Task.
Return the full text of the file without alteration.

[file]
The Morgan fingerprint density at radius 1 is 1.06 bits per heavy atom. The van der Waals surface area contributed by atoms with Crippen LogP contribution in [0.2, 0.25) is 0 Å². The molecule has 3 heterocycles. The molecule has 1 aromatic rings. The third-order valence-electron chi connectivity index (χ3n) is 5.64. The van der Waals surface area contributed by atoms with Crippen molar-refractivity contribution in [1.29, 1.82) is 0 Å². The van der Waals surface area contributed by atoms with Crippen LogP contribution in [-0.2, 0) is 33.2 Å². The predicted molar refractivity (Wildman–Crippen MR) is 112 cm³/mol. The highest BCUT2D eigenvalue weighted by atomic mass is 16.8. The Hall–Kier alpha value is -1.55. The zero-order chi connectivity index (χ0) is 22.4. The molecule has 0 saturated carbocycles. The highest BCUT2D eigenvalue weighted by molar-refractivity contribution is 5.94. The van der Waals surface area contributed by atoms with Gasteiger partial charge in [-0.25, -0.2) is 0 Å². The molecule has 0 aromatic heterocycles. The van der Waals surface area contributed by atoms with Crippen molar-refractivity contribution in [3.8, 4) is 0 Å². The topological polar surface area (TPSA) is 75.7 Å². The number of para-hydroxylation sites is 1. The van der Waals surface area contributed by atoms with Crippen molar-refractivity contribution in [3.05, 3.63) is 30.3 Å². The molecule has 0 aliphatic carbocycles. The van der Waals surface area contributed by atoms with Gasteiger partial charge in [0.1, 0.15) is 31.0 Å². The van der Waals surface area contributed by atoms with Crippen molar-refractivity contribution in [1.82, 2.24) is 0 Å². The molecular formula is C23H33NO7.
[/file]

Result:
The Morgan fingerprint density at radius 1 is 1.06 bits per heavy atom. The van der Waals surface area contributed by atoms with Crippen LogP contribution in [0.2, 0.25) is 0 Å². The molecule has 3 heterocycles. The molecule has 1 aromatic rings. The third-order valence-electron chi connectivity index (χ3n) is 5.64. The van der Waals surface area contributed by atoms with Crippen molar-refractivity contribution in [1.29, 1.82) is 0 Å². The van der Waals surface area contributed by atoms with Crippen LogP contribution in [-0.2, 0) is 33.2 Å². The predicted molar refractivity (Wildman–Crippen MR) is 112 cm³/mol. The highest BCUT2D eigenvalue weighted by atomic mass is 16.8. The Hall–Kier alpha value is -1.55. The zero-order chi connectivity index (χ0) is 22.4. The molecule has 0 saturated carbocycles. The highest BCUT2D eigenvalue weighted by molar-refractivity contribution is 5.94. The van der Waals surface area contributed by atoms with Gasteiger partial charge in [-0.25, -0.2) is 0 Å². The molecule has 0 aromatic heterocycles. The van der Waals surface area contributed by atoms with Crippen molar-refractivity contribution in [3.8, 4) is 0 Å². The topological polar surface area (TPSA) is 75.7 Å². The number of para-hydroxylation sites is 1. The van der Waals surface area contributed by atoms with Crippen molar-refractivity contribution in [3.05, 3.63) is 30.3 Å². The molecule has 0 aliphatic carbocycles. The van der Waals surface area contributed by atoms with Gasteiger partial charge in [0.1, 0.15) is 31.0 Å². The van der Waals surface area contributed by atoms with Crippen molar-refractivity contribution in [1.82, 2.24) is 0 Å². The molecular formula is C23H33NO7.